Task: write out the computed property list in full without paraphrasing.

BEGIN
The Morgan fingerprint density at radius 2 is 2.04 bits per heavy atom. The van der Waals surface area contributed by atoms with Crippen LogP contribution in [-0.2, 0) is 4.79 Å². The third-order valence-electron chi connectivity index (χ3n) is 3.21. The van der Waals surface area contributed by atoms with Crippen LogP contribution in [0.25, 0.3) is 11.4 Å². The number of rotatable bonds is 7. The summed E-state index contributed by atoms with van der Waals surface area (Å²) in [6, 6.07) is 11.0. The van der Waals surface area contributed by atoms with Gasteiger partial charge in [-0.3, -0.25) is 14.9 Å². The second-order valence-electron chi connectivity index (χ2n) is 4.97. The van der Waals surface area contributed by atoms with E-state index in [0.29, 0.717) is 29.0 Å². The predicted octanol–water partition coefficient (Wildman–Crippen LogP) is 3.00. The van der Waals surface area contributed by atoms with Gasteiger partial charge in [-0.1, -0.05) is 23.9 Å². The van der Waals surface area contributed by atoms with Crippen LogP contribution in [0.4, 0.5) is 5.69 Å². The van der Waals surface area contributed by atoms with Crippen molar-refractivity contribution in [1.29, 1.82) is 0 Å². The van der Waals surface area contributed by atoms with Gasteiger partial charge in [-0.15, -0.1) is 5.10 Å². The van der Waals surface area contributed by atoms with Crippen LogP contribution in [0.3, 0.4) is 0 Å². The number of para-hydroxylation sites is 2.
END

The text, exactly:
The Morgan fingerprint density at radius 2 is 2.04 bits per heavy atom. The van der Waals surface area contributed by atoms with Crippen LogP contribution in [-0.2, 0) is 4.79 Å². The third-order valence-electron chi connectivity index (χ3n) is 3.21. The van der Waals surface area contributed by atoms with Crippen LogP contribution in [0.25, 0.3) is 11.4 Å². The number of rotatable bonds is 7. The summed E-state index contributed by atoms with van der Waals surface area (Å²) in [6, 6.07) is 11.0. The van der Waals surface area contributed by atoms with Gasteiger partial charge in [-0.3, -0.25) is 14.9 Å². The second-order valence-electron chi connectivity index (χ2n) is 4.97. The van der Waals surface area contributed by atoms with E-state index in [0.29, 0.717) is 29.0 Å². The predicted octanol–water partition coefficient (Wildman–Crippen LogP) is 3.00. The van der Waals surface area contributed by atoms with Gasteiger partial charge in [-0.1, -0.05) is 23.9 Å². The van der Waals surface area contributed by atoms with Crippen LogP contribution in [0.4, 0.5) is 5.69 Å². The van der Waals surface area contributed by atoms with Crippen molar-refractivity contribution in [1.29, 1.82) is 0 Å². The van der Waals surface area contributed by atoms with Gasteiger partial charge in [-0.15, -0.1) is 5.10 Å². The van der Waals surface area contributed by atoms with Crippen LogP contribution in [0.3, 0.4) is 0 Å². The number of para-hydroxylation sites is 2.